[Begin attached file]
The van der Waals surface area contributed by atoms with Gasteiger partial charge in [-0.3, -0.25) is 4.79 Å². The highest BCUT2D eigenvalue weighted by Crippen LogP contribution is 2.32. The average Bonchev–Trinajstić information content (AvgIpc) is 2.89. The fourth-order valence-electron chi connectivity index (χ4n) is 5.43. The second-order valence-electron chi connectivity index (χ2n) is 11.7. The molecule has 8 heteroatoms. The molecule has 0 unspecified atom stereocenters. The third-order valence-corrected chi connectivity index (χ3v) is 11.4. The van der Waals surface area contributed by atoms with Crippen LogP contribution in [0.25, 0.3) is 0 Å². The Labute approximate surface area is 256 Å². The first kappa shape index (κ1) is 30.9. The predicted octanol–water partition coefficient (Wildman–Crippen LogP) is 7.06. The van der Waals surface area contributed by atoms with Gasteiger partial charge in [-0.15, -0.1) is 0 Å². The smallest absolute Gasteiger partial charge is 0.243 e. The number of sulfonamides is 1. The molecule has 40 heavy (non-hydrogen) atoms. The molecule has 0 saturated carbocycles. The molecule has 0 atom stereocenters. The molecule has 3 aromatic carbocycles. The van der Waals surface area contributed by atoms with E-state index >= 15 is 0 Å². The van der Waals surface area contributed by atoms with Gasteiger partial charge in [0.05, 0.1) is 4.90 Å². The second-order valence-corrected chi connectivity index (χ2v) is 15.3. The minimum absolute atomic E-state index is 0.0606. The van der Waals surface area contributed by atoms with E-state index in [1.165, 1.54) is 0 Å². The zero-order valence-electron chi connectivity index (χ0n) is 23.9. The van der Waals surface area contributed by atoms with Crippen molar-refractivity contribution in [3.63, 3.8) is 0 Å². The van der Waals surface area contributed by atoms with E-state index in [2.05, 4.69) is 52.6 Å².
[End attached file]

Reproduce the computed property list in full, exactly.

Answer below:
The van der Waals surface area contributed by atoms with Gasteiger partial charge in [-0.3, -0.25) is 4.79 Å². The highest BCUT2D eigenvalue weighted by Crippen LogP contribution is 2.32. The average Bonchev–Trinajstić information content (AvgIpc) is 2.89. The fourth-order valence-electron chi connectivity index (χ4n) is 5.43. The second-order valence-electron chi connectivity index (χ2n) is 11.7. The molecule has 8 heteroatoms. The molecule has 0 unspecified atom stereocenters. The third-order valence-corrected chi connectivity index (χ3v) is 11.4. The van der Waals surface area contributed by atoms with Crippen LogP contribution in [0.25, 0.3) is 0 Å². The Labute approximate surface area is 256 Å². The first kappa shape index (κ1) is 30.9. The predicted octanol–water partition coefficient (Wildman–Crippen LogP) is 7.06. The van der Waals surface area contributed by atoms with Gasteiger partial charge in [-0.15, -0.1) is 0 Å². The smallest absolute Gasteiger partial charge is 0.243 e. The number of sulfonamides is 1. The molecule has 40 heavy (non-hydrogen) atoms. The molecule has 0 saturated carbocycles. The molecule has 0 atom stereocenters. The molecule has 3 aromatic carbocycles. The van der Waals surface area contributed by atoms with E-state index >= 15 is 0 Å². The van der Waals surface area contributed by atoms with Gasteiger partial charge in [0.05, 0.1) is 4.90 Å². The second-order valence-corrected chi connectivity index (χ2v) is 15.3. The minimum absolute atomic E-state index is 0.0606. The van der Waals surface area contributed by atoms with E-state index in [1.165, 1.54) is 0 Å². The zero-order valence-electron chi connectivity index (χ0n) is 23.9. The van der Waals surface area contributed by atoms with Crippen molar-refractivity contribution in [3.63, 3.8) is 0 Å². The van der Waals surface area contributed by atoms with E-state index in [2.05, 4.69) is 52.6 Å².